Inside Politics

House to to reaffirm right to block access requests

More than a year after Commons Speaker Andrew Scheer ignited a firestorm of controversy by refusing to waive privilege over committee correspondence, MPs are set to sign off on a new system that would reaffirm the right to reject requests related to sensitive material.

The issue of how the House -- which is not subject to the Access to Information Act -- should handle requests for its consent to release material relevant to access requests submitted to other government institutions hit the headlines last year. Scheer refused to waive privilege to allow Auditor General Michael Ferguson to include his correspondence with committee staff in its response to an ATIA request filed by the New Democrat research office.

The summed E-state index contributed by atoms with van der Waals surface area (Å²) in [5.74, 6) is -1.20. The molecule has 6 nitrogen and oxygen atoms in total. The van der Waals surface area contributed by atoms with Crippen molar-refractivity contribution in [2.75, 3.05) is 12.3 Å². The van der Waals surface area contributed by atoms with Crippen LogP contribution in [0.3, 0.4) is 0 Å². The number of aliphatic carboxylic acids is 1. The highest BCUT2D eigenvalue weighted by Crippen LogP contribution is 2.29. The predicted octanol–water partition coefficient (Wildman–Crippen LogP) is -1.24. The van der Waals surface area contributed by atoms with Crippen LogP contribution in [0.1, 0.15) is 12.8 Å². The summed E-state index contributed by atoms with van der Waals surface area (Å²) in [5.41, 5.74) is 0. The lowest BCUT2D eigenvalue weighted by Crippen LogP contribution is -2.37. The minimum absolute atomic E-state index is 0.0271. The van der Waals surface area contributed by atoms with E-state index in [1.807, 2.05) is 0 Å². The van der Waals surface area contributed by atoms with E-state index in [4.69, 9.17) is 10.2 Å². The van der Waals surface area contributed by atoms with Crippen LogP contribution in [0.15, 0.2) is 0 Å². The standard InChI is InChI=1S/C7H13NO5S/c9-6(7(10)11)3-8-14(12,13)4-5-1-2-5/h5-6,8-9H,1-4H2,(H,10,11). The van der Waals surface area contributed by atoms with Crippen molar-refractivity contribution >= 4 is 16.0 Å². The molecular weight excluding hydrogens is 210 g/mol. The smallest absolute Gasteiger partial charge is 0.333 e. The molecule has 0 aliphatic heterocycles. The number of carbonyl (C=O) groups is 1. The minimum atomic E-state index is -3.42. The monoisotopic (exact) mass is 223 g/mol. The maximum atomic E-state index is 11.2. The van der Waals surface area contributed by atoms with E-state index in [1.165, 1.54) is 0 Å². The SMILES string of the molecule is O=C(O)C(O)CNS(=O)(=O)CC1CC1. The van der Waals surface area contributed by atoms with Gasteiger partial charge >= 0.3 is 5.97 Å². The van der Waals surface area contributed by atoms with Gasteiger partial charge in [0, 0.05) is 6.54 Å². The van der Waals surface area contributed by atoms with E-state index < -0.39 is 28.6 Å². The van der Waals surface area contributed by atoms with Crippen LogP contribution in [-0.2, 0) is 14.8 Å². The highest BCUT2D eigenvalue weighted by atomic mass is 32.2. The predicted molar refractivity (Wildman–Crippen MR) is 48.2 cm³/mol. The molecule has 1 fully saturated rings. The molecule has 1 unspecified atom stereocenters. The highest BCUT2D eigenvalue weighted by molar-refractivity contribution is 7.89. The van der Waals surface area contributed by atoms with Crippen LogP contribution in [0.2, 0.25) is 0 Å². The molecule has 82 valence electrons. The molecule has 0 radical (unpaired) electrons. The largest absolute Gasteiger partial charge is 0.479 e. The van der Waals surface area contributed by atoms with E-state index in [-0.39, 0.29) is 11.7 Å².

The ensuing public outrage led MPs to pass a motion overturning Scheer's initial decision.

They also referred the bigger question -- namely, how to handle such requests in future -- to the procedure and House affairs committee for further study.

As instructed, the committee dutifully looked into the matter, and reported back to the House last spring.

They recommended a new category-based system that would loosen restrictions on publicly available documents, as well as "routine correspondence," while continuing to decline requests for consent on all material related to in camera proceedings, as well as other "sensitive" matters, including procedural advice and correspondence with witnesses that includes personal information.